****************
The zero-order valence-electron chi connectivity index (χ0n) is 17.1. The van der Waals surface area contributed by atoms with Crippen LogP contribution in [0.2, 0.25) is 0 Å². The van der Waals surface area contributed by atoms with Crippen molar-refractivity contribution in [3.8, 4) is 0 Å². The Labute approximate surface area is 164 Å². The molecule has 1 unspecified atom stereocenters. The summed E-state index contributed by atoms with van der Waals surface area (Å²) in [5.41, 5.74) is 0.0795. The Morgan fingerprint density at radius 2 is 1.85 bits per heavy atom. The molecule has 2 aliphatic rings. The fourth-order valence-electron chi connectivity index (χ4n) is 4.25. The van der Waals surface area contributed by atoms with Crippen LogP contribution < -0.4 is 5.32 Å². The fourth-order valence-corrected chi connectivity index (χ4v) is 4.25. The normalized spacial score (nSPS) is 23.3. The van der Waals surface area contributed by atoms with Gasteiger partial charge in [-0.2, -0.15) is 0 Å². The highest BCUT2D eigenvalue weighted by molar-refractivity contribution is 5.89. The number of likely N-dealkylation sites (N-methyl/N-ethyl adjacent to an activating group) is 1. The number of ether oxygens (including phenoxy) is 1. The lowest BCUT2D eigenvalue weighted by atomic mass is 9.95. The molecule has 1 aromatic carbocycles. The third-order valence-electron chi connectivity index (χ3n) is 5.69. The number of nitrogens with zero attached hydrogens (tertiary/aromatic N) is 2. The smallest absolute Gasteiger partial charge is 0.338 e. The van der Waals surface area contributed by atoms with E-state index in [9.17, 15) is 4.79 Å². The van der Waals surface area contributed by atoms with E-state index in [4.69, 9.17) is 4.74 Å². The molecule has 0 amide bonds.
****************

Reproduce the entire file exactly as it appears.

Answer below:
The zero-order valence-electron chi connectivity index (χ0n) is 17.1. The van der Waals surface area contributed by atoms with Crippen LogP contribution in [0.2, 0.25) is 0 Å². The van der Waals surface area contributed by atoms with Crippen molar-refractivity contribution in [3.8, 4) is 0 Å². The Labute approximate surface area is 164 Å². The molecule has 1 unspecified atom stereocenters. The summed E-state index contributed by atoms with van der Waals surface area (Å²) in [5.41, 5.74) is 0.0795. The Morgan fingerprint density at radius 2 is 1.85 bits per heavy atom. The molecule has 2 aliphatic rings. The fourth-order valence-electron chi connectivity index (χ4n) is 4.25. The van der Waals surface area contributed by atoms with Crippen LogP contribution < -0.4 is 5.32 Å². The fourth-order valence-corrected chi connectivity index (χ4v) is 4.25. The normalized spacial score (nSPS) is 23.3. The van der Waals surface area contributed by atoms with Gasteiger partial charge in [-0.2, -0.15) is 0 Å². The highest BCUT2D eigenvalue weighted by molar-refractivity contribution is 5.89. The number of likely N-dealkylation sites (N-methyl/N-ethyl adjacent to an activating group) is 1. The number of ether oxygens (including phenoxy) is 1. The lowest BCUT2D eigenvalue weighted by atomic mass is 9.95. The molecule has 1 aromatic carbocycles. The third-order valence-electron chi connectivity index (χ3n) is 5.69. The number of nitrogens with zero attached hydrogens (tertiary/aromatic N) is 2. The smallest absolute Gasteiger partial charge is 0.338 e. The van der Waals surface area contributed by atoms with E-state index in [9.17, 15) is 4.79 Å². The van der Waals surface area contributed by atoms with E-state index in [4.69, 9.17) is 4.74 Å². The molecule has 0 amide bonds.